On the way to Culp Branch Native Prairie Recreational Area for a micro-tour. Goodies in the bag, and micro-blanket to keep things civilized strapped to the outside.
The gate seems to encourage foot traffic, but not much else. A bicycle oriented vertically on its rear wheel rolls through with no difficultly.
At the start, there was a well-defined single track. It was smooth and pleasant to follow.
In a short time, the trail became less obvious among the vegetation. As I was forced to watch the ground closer, and nearer my front wheel, I was reminded that this was once private property. Aerial photos show remnants of old home foundations, and a grid pattern to the trail system that was probably once roads. Patches of severely worn asphalt was observed on a few short sections of the single track I followed.
My trail led to the lake, and lake access is one of the reasons I wanted to explore this area. Today the north wind blowing over the water made for a bit of a chill, so I retreated to a protected low area for my first coffee stop.
There was evidence of abandoned homes for more than just people. As shown in the photo, this former bird’s nest is only about saddle height on a 56cm frame. I’m guessing this home was built after the road became a footpath.
Here’s a quiet, wind-protected spot, to spread out the micro blanket and enjoy a couple of pop tarts and some hot coffee.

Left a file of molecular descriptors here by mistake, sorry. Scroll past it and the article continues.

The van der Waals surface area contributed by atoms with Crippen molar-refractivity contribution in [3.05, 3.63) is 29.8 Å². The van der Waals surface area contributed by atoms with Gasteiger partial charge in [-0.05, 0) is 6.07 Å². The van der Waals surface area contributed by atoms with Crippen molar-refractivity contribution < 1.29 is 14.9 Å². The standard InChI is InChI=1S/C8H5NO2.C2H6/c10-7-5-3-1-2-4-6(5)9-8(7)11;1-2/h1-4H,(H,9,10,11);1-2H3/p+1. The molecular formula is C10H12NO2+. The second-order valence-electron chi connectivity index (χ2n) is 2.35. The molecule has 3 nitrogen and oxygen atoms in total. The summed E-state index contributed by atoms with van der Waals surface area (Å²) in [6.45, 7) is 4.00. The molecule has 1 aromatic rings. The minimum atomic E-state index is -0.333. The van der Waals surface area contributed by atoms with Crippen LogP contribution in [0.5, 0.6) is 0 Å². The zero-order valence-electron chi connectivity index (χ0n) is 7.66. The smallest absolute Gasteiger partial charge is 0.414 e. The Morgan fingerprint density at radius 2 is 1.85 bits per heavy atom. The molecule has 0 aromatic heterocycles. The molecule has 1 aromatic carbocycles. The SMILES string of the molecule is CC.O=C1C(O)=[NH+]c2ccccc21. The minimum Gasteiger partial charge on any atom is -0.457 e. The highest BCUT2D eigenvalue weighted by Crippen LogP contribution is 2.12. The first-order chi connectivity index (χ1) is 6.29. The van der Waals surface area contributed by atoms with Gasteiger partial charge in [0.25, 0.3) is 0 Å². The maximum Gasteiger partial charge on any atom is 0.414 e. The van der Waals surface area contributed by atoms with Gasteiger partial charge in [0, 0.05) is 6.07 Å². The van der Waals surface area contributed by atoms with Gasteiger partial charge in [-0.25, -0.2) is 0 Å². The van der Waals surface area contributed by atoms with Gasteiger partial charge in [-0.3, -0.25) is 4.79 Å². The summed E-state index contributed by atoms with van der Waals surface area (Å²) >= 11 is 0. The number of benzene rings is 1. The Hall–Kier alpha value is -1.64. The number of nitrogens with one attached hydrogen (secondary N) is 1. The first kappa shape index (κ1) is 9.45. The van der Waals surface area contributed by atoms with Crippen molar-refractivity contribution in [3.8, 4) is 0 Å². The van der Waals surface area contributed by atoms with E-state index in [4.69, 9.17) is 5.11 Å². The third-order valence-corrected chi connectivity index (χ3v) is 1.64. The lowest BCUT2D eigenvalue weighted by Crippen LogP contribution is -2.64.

It doesn’t really look like a road in this photo, but there are visual clues in abundance of what once was. My blanket sits just on top of what appears to be a graded slope from natural ground level down to a lower roadway.
The eager explorer waiting to get back on the road and head to the next destination.
But not so fast. I’ve got a couple more sips left, and I am moving purposefully slow today.
What single track through a north Texas native prairie looks like on a chilly, late October morning. I’ll take this directly south to the highway, meander a few back roads, zip through Sanger, cross the Interstate, and arrive at my second coffee stop in about an hour.
Duck Creek Road, on the south side of Sanger, is a low traffic road. There is a new bridge over Duck Creek, just west of the pecan orchard, with concrete side rails that include a nice flat sitting surface.
Sitting and sipping, and watching the wind carry a few leaves away from their trees. Probably in the low 40s by now, and with the sunshine, time to shed a layer. Just ask me if this is better than 95 degrees.
Duck Creek Road turns left just past the bridge here, and climbs a short steep wall. Then its just a few miles of low traffic county roads, and one more short patch of gravel before arriving home.
Single track prairie souvenirs stuck in my drive train.